# Zulip Chat Archive

## Stream: maths

### Topic: Carlos Simpson and VHS

#### Kevin Buzzard (Feb 14 2020 at 17:14):

Carlos Simpson (a mathematician) wrote this article [NB: now links to ArXiv] on computer theorem proving in 2003. I'd not seen it until today. At the end of it he talks about formalising a proof that some space coming up in the study of variation of Hodge structures is negatively curved. If this sounds like a big deal today (and it does, to me) then perhaps it sounded like a massive deal in 2003.

In the last couple of pages of the paper, Simpson writes down a sketch of how he imagines this theorem should be proved in a computer proof checker. I don't want to quote it all here, it's about three pages long. But it might be interesting to know how far we have gone down this route and how feasible people think this plan is to pull off in Lean.

#### Kevin Buzzard (Feb 14 2020 at 17:15):

I particularly like that he refers to what I call mathematics as "standard mathematics" and all the constructive stuff as "exotic mathematics" :D

#### Johan Commelin (Feb 14 2020 at 17:32):

Incidentally, this is the same Simpson that found a mistake in Voevodsky's papers, and drove Voevodsky towards formalisation.

#### Bryan Gin-ge Chen (Feb 14 2020 at 18:02):

Here are a few more related articles by Simpson on the arxiv:

- "Set-theoretical mathematics in Coq" (which appears to be a revision of part of the article Kevin linked above),
- "Formalized proof, computation, and the construction problem in algebraic geometry", and
- "Explaining Gabriel-Zisman localization to the computer" (see also "Files for Gabriel-Zisman localization").

#### Johan Commelin (Feb 14 2020 at 18:30):

If the makers of other systems feel impelled at this point to say “hey, our system does just as well or better”, the main point I am trying to make is: That’s great! Try to get us working on it!

#### Johan Commelin (Feb 14 2020 at 18:41):

Once we have a reasonable control over the basic notions of ring, algebra, module etc. then much of commutative algebra can be done without any new notational worries.

And here we are... moaning about commutative diagrams and problems with really getting comm.alg. goin.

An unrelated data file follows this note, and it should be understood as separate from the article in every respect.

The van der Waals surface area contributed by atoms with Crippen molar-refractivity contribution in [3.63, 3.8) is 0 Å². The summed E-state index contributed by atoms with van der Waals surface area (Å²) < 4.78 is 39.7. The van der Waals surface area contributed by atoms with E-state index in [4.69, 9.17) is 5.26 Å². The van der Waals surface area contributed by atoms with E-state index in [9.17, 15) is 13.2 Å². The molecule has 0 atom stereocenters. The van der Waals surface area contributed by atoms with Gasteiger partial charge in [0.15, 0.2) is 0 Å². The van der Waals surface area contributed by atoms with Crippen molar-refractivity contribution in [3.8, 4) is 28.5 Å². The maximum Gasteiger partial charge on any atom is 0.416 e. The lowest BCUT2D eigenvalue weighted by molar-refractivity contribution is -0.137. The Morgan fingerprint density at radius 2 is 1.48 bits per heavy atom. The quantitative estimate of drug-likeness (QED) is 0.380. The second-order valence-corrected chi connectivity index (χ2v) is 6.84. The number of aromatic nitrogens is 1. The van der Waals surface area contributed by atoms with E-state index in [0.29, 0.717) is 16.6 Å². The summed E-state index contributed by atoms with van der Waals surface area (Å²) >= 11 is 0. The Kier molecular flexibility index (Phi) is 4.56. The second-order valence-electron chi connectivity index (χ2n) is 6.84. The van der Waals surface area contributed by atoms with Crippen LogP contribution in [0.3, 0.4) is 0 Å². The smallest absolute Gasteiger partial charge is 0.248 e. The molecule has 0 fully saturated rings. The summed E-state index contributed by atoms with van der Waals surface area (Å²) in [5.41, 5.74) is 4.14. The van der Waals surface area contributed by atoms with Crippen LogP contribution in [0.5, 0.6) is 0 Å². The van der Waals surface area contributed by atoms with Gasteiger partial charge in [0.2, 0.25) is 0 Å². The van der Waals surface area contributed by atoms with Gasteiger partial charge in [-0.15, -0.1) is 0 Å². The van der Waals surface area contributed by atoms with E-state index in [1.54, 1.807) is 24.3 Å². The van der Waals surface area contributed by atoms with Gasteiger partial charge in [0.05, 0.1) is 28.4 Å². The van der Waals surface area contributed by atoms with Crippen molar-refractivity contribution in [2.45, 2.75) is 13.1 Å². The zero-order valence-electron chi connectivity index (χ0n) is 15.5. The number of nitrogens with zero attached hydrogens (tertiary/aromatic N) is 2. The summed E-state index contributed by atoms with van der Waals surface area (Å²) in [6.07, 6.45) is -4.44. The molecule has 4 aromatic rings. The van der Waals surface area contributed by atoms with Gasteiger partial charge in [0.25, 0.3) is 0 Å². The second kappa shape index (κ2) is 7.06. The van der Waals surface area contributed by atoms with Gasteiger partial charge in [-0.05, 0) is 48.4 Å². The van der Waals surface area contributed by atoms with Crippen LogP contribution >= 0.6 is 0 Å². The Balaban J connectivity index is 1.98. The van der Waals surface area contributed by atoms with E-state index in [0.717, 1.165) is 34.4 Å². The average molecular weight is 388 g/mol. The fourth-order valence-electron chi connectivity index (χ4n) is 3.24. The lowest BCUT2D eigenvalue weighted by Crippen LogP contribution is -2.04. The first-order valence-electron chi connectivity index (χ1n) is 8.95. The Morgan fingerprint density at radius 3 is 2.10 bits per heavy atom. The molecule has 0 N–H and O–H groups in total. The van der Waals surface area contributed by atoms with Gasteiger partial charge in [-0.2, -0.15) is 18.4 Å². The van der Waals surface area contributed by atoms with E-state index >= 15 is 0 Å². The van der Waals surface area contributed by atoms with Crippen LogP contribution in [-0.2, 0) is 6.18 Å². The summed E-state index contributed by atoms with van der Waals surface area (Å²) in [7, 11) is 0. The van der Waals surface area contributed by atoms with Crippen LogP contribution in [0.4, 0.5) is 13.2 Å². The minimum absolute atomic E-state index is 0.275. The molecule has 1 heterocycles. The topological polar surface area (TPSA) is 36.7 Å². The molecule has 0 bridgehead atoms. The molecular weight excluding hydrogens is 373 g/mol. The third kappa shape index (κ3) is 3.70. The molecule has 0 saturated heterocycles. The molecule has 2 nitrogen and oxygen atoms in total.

#### Kevin Buzzard (Feb 14 2020 at 18:59):

Do they have these problems in Coq? That was the system Carlos had experience in.

Of course the moans are only that stuff is annoyingly fiddly, not that it is impossible...

#### Johan Commelin (Feb 14 2020 at 19:01):

Well... how much commutative algebra has been added to the system after the great module refactor?

#### Jesse Michael Han (Feb 15 2020 at 04:36):

But it might be interesting to know how far we have gone down this route and how feasible people think this plan is to pull off in Lean.

I think we're about halfway through the sketch and in the middle of the paragraph about sheaves

#### Kevin Buzzard (Feb 15 2020 at 12:04):

My link above now points to the 2004 version of the article on ArXiv. It seems to me that we are basically on the last page of the article (p25), modulo para on p24 which mentions the construction going from schemes over C (which we have) to complex manifolds (which we have).

I think that it is interesting to note that whilst this article was written by a mathematician in 2003, the vision he spells out involves formalising precisely the things (manifolds, schemes, topological groups, sheaves) which mathematicians in 2018-20 were pushing to get, completely independently.

#### Kevin Buzzard (Feb 15 2020 at 12:05):

Johan Commelin said:

Well... how much commutative algebra has been added to the system after the great module refactor?

Things like Hilbert Basis? And I'm in the middle of Nullstellensatz? Of course Kenny's absence this year has slowed things down but on the other hand analysis is now moving much faster.

Last updated: May 06 2021 at 19:30 UTC